National Truth & Reconciliation Day

National Truth & Reconciliation Day

Honouring National Day for Truth & Reconciliation

(Information source from RMA Newsletter)

As a result of the Indian Residential Schools Settlement Agreement, which was the largest class-action settlement in Canadian history, the Government of Canada established the Truth and Reconciliation Commission of Canada (TRC) to facilitate reconciliation among former residential school students, their families, their communities, and all Canadians. Between 2007 and 2015, the TRC travelled across Canada to:

  • Listen to the stories of 6,500 residential school Survivors.
  • Educate the public about the history and legacy of the residential school system.
  • Share and honour the experiences of former students and their families.

In 2015, the TRC released its final report, which includes 94 Calls to Action intended to further reconciliation between Canada and Indigenous peoples. The National Day for Truth and Reconciliation responds to the TRC’s Call to Action #80 which states:

We call upon the federal government, in collaboration with Aboriginal peoples, to establish, as a statutory holiday, a National Day for Truth and Reconciliation to honour Survivors, their families, and communities, and ensure that public commemoration of the history and legacy of residential schools remains a vital component of the reconciliation process.

As we approach September 30, there are many ways that your municipality can recognize the National Day for Truth and Reconciliation, regardless of whether your municipality has declared it a holiday. RMA has compiled some resources that members can utilize to support recognition:

  • The National Centre for Truth and Reconciliation will be hosting a series of online events during their Truth and Reconciliation Week from September 27 to October 1. The programming will feature short videos created by Indigenous storytellers, followed by conversations with Elders, Knowledge Keepers, Survivors, and the children of Survivors of residential schools. All the events are accessible to the public and registration is free.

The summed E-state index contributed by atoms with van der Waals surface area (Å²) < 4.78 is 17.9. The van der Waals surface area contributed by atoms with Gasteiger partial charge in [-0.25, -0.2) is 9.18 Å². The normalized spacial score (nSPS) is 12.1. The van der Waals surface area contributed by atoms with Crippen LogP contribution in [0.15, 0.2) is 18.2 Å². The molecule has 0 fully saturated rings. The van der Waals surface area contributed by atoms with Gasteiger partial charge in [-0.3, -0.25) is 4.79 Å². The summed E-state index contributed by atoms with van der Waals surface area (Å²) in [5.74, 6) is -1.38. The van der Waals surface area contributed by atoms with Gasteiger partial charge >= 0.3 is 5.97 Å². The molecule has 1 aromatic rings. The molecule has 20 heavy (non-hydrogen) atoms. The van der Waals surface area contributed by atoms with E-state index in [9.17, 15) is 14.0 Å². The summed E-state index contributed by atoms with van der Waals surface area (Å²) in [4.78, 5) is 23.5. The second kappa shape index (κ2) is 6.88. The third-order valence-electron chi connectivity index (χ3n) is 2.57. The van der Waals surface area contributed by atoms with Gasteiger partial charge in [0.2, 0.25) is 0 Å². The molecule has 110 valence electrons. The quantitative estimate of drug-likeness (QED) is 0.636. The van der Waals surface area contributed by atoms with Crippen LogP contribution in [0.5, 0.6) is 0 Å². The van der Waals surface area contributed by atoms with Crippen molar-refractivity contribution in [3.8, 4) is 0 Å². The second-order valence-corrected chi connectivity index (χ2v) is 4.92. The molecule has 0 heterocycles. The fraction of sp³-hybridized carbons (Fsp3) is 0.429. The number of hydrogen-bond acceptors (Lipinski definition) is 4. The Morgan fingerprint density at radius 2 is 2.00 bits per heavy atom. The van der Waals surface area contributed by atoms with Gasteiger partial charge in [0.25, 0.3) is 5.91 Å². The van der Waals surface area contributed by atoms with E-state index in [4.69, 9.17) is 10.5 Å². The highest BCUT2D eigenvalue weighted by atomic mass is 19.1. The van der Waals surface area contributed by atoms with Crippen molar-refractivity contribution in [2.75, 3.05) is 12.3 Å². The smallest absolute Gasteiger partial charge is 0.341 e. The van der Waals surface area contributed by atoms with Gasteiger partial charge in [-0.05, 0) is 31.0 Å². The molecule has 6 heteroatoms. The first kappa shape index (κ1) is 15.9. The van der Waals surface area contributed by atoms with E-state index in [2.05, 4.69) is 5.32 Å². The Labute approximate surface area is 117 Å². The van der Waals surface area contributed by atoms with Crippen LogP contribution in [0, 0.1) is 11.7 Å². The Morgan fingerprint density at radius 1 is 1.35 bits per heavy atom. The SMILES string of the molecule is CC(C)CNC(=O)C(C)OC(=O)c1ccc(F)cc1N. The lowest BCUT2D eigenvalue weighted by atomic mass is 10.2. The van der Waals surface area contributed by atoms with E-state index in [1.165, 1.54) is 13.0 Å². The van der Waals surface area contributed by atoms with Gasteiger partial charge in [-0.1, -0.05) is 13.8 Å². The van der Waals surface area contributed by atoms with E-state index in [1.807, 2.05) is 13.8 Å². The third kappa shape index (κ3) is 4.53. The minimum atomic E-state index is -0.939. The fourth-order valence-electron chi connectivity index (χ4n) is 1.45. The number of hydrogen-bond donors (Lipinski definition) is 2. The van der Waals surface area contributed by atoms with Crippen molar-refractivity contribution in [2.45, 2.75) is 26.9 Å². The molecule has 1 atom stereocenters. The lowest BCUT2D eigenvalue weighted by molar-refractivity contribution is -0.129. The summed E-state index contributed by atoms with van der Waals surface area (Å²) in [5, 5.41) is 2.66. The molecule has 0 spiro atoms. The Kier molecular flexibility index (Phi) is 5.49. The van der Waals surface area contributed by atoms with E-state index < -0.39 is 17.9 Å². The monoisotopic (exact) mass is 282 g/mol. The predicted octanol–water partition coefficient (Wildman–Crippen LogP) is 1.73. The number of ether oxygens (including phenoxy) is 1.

• Review and discuss other reports that the TRC published in 2015, including:
  • RMA and AUMA have partnered to deliver workshops on Canada’s history and the municipal role in reconciliation. These workshops have been facilitated by Roy Pogorzelski who has shared the following recommended books to build awareness on issues related to reconciliation:
    • Indigenous Nationhood by Pamela Palmater
    • Reconciliation Manifesto by Arthur Manuel
    • 21 Things You May Not Know About the Indian Act by Bob Joseph
    • How to be Anti-Racist by Ibram X. Kendi
    • Clearing the Plains by James Daschuck
    • The Northwest is Our Mother by Jean Teillet
    • White Fragility by Robin Diangelo
  • Encourage your municipal staff to wearing an orange shirt on September 30.
    • Orange Shirt Day began in 2013 in Williams Lake, British Columbia to commemorate the residential school experience, to witness and honour the healing journey of Survivors and their families, and to commit to the ongoing process of reconciliation.